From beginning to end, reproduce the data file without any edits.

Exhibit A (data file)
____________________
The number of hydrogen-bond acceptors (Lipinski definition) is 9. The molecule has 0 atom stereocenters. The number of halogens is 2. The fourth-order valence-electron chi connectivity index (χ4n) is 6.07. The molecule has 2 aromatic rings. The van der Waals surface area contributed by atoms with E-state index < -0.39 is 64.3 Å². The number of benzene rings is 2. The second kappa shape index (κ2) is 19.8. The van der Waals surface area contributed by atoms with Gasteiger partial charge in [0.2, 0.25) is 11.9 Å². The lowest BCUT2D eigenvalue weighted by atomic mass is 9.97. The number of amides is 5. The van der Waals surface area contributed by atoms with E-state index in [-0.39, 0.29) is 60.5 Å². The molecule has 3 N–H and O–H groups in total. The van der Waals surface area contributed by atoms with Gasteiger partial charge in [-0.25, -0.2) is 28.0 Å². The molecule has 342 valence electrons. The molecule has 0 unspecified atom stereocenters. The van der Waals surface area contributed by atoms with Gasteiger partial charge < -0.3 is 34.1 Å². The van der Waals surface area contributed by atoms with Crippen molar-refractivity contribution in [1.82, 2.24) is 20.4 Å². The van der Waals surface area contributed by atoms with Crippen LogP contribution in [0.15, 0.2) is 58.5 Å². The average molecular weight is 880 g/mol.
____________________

The number of hydrogen-bond acceptors (Lipinski definition) is 9. The molecule has 0 atom stereocenters. The number of halogens is 2. The fourth-order valence-electron chi connectivity index (χ4n) is 6.07. The molecule has 2 aromatic rings. The van der Waals surface area contributed by atoms with E-state index < -0.39 is 64.3 Å². The number of benzene rings is 2. The second kappa shape index (κ2) is 19.8. The van der Waals surface area contributed by atoms with Gasteiger partial charge in [0.2, 0.25) is 11.9 Å². The lowest BCUT2D eigenvalue weighted by atomic mass is 9.97. The number of amides is 5. The van der Waals surface area contributed by atoms with E-state index in [-0.39, 0.29) is 60.5 Å². The molecule has 3 N–H and O–H groups in total. The van der Waals surface area contributed by atoms with Gasteiger partial charge in [-0.25, -0.2) is 28.0 Å². The molecule has 342 valence electrons. The molecule has 0 unspecified atom stereocenters. The van der Waals surface area contributed by atoms with Gasteiger partial charge < -0.3 is 34.1 Å². The van der Waals surface area contributed by atoms with Crippen molar-refractivity contribution in [1.82, 2.24) is 20.4 Å². The van der Waals surface area contributed by atoms with Crippen LogP contribution in [0.15, 0.2) is 58.5 Å². The average molecular weight is 880 g/mol.